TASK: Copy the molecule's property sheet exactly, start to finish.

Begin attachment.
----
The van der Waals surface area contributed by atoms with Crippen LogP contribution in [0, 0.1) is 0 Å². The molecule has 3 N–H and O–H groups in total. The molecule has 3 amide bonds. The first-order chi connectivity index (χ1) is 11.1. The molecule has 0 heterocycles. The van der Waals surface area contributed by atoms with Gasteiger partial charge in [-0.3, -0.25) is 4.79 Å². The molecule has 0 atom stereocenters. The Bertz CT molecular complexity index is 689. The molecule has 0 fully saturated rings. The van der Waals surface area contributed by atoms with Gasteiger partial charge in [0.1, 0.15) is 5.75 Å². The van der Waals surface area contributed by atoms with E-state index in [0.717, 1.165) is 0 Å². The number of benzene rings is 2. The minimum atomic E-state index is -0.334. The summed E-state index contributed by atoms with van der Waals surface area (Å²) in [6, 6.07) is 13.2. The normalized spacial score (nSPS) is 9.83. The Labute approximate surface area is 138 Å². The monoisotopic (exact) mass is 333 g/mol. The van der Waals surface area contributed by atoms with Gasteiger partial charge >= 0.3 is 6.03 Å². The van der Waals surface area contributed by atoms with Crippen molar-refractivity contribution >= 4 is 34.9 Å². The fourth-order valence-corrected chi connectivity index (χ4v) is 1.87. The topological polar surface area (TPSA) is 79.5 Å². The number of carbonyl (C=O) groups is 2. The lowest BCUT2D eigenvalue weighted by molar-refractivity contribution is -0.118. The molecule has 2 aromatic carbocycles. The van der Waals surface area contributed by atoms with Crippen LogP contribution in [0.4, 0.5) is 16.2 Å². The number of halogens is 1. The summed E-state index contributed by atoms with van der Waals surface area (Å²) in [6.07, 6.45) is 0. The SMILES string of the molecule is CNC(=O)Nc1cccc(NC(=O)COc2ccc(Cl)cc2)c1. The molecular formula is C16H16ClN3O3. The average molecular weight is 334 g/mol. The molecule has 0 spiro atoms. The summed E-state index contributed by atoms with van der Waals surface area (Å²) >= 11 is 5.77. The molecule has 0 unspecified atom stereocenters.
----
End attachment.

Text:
The van der Waals surface area contributed by atoms with Crippen LogP contribution in [0, 0.1) is 0 Å². The molecule has 3 N–H and O–H groups in total. The molecule has 3 amide bonds. The first-order chi connectivity index (χ1) is 11.1. The molecule has 0 heterocycles. The van der Waals surface area contributed by atoms with Gasteiger partial charge in [-0.3, -0.25) is 4.79 Å². The molecule has 0 atom stereocenters. The Bertz CT molecular complexity index is 689. The molecule has 0 fully saturated rings. The van der Waals surface area contributed by atoms with Gasteiger partial charge in [0.1, 0.15) is 5.75 Å². The van der Waals surface area contributed by atoms with E-state index in [0.717, 1.165) is 0 Å². The number of benzene rings is 2. The minimum atomic E-state index is -0.334. The summed E-state index contributed by atoms with van der Waals surface area (Å²) in [6, 6.07) is 13.2. The normalized spacial score (nSPS) is 9.83. The Labute approximate surface area is 138 Å². The monoisotopic (exact) mass is 333 g/mol. The van der Waals surface area contributed by atoms with Gasteiger partial charge >= 0.3 is 6.03 Å². The van der Waals surface area contributed by atoms with Crippen molar-refractivity contribution >= 4 is 34.9 Å². The fourth-order valence-corrected chi connectivity index (χ4v) is 1.87. The topological polar surface area (TPSA) is 79.5 Å². The number of carbonyl (C=O) groups is 2. The lowest BCUT2D eigenvalue weighted by molar-refractivity contribution is -0.118. The molecule has 2 aromatic carbocycles. The van der Waals surface area contributed by atoms with Crippen LogP contribution in [0.4, 0.5) is 16.2 Å². The number of halogens is 1. The summed E-state index contributed by atoms with van der Waals surface area (Å²) in [6.07, 6.45) is 0. The SMILES string of the molecule is CNC(=O)Nc1cccc(NC(=O)COc2ccc(Cl)cc2)c1. The molecular formula is C16H16ClN3O3. The average molecular weight is 334 g/mol. The molecule has 0 spiro atoms. The summed E-state index contributed by atoms with van der Waals surface area (Å²) >= 11 is 5.77. The molecule has 0 unspecified atom stereocenters.